Author : George Orwell
Publisher : Signet Classics
Written in 1948, 1984 was George Orwell's chilling prophecy about the future. And while the year 1984 has come and gone, Orwell's narrative is timelier than ever. 1984 presents a startling and haunting vision of the world, so powerful that it is completely convincing from start to finish. No one can deny the power of this novel, its hold on the imaginations of multiple generations of readers, or the resiliency of its admonitions. A legacy that seems only to grow with the passage of time.
To be honest, I always feel intimidated when reviewing classic books. But I’ll try to review this book anyway since I love this book. I really do.
1984 is complex. The government structure and the life within it are complex. Awesome world-building. In some ways this book reminds me of my high school history class. I remember my history teacher always says there are three things that determined the success of government. I only remember two of them which are economy and student (oops!). Ingsoc is able to control these two things even though they are so corrupt and immoral. Their trick is to prepare from as earliest as possible. That and media control. They prepare children to be a spy and to be loyal to Big Brother. They make people see that Big Brother is a savior. The children even trained to report a possible thoughtcrime even if the suspicious one is their father or mother.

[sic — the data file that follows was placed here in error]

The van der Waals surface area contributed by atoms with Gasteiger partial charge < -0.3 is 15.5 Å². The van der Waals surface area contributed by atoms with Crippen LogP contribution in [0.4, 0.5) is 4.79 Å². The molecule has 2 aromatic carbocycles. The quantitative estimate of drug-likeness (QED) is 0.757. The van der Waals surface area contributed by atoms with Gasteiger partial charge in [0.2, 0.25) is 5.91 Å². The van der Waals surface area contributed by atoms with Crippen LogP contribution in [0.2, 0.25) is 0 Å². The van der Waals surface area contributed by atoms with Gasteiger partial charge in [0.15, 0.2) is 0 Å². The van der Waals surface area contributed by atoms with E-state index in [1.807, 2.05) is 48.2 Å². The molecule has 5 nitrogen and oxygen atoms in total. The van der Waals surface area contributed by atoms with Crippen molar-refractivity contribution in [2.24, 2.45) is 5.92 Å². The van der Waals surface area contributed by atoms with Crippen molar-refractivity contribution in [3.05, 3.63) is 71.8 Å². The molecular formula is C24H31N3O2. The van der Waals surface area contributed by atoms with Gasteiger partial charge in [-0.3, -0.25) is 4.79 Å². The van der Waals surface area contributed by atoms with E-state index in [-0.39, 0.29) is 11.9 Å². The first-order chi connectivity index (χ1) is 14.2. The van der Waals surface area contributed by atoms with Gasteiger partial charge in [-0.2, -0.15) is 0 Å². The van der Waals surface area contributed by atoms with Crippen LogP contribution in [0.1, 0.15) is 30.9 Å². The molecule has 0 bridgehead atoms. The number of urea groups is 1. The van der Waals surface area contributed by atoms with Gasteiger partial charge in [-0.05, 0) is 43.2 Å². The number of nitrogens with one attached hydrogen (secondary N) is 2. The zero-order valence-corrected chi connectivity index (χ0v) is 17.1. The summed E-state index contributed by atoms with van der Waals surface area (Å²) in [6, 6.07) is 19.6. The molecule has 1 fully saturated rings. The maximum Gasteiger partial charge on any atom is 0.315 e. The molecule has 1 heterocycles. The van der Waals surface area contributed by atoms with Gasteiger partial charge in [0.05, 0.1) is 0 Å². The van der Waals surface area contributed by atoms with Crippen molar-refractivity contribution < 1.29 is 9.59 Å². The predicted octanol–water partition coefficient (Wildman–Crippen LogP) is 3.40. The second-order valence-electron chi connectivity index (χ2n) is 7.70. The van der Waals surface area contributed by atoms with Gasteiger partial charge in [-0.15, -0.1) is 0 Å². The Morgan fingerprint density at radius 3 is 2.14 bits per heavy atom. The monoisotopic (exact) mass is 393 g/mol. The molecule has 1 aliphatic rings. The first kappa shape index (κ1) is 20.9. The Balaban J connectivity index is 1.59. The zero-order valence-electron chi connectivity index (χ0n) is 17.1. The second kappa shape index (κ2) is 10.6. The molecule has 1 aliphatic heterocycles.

The invention of print, however, made it easier to manipulate public opinion, and the film and the radio carried the process further
1984 also reminds me of Code Geass (a Japanese anime with an incredibly handsome male lead). The Ingsoc technique of using big brother as a center point of attraction (that is love or worship or hate) reminds me of how Lelouch used himself as a center point of hate to make the society goes according to what he wants.
Winston, the main character, lives in such a creepy society. Everyone (the government, to be precise) is watching you. Privacy is a luxury. You’re not even allowed to love. All of your energy is spent to serve the country and Big Brother. The society has weird slogans but it has so much meaning. It’s all explained in the rebellion book.
The language that they invented, Newspeak, is also interesting. What draw my attention are the word ‘doublethink’ and the irony of how they choose the ministries’ name.
The ministry of peace concerns itself with war, the ministry of truth with lies, the ministry of love with torture, and the ministry of plenty with starvation.
Even though I love most part of 1984, I don’t give this book five out of five because I was a bit bored. I was bored by the explanation of the whole Ingsoc principles, especially in the rebellion book part.
There’s also romance in this book, with some twisted plot of course. I don’t speak a lot about the characters because I’m amazed by Orwell’s world building. All in all, best dystopian I’ve read. Well, I haven’t read much dystopian anyway. Still, I think 1984 is a book that you have to read at least once, before you die.